Let’s face it: the number one fear of most people with osteoporosis is fracturing a hip, and for good reason. Hip fractures are physically and financially debilitating, and may even shorten your lifespan. But new research gives us reason to be hopeful: the U.S. hip fracture rate is falling.
This may come as a surprise considering the inflammatory headlines from the U.S. Department of Health and Human Services only weeks ago, declaring dramatic increases in osteoporosis-linked fractures. That data would strike fear into the heart of any woman with a less-than-average T-score! But while it’s true that a larger number of fractures are being diagnosed today than years ago, the rate of fractures — adjusted to the population — is actually shrinking.
Specifically, the reports are as follows:
• Between 1993 and 2003 hospitalizations for hip fracture decreased by 5% and the age-adjusted rates of hip fracture for women and men fell by about 20%. This is data from the US Nationwide Impatient Sample. (Gehlbach et al. 2007)
• From 1985 through 2005 the Canadian hip fracture rate, adjusted by age, fell by 32% in women and 25% in men. (Leslie et al. 2009)
From my perspective, the most important take-away from this data is that this trend of decreasing hip fractures was well under way long before the new osteoporosis drugs became popular, and scientists agree that this decline in fracture incidence is not due to use of osteoporosis medications.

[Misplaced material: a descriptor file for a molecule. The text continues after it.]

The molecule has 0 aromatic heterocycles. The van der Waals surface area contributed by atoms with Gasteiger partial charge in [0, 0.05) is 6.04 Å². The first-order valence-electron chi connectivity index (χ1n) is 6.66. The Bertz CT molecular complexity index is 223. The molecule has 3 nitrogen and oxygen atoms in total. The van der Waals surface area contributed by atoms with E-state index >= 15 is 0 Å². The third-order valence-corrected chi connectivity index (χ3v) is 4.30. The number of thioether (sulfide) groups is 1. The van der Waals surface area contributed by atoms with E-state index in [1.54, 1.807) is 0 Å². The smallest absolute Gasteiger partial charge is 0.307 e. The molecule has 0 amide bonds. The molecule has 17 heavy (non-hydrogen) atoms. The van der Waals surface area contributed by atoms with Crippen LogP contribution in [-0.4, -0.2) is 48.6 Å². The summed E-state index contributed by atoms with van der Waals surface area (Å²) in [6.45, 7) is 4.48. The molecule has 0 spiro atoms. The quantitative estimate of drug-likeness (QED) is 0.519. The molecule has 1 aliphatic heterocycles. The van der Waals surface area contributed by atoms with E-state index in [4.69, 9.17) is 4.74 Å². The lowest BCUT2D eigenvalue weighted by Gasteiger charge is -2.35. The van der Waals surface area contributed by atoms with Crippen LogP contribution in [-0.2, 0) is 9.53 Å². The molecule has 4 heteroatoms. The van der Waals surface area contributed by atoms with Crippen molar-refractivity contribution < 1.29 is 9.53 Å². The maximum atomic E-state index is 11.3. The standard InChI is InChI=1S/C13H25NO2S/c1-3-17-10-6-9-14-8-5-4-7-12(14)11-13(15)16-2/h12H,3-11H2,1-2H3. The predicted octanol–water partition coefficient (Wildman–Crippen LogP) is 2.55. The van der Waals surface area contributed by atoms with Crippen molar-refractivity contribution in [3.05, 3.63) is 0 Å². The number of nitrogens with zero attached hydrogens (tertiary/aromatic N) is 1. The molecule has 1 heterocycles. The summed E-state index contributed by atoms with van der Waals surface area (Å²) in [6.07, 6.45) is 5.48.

In fact, I would go so far as to say that the decline is in spite of the use of these medications, which have questionable benefits with long-term use and which may even increase the risk of non-traumatic fractures in some women who take them for more than 5 years.
So what can you do to help this encouraging trend to continue? Nourish your bones! Many of the factors that cause hip fractures are within your control, and no one has the power to change them but you. To learn more about opportunities to improve your bone health, take our Bone Health Profile.
Gehlbach, SH, et al. 2007. Trends in hospital care for hip fracture. Osteoporosis International, 18(5):585-591.
Leslie, WD, et al. 2009. Trends in hip fracture rates in Canada. JAMA, 302(8):883-889.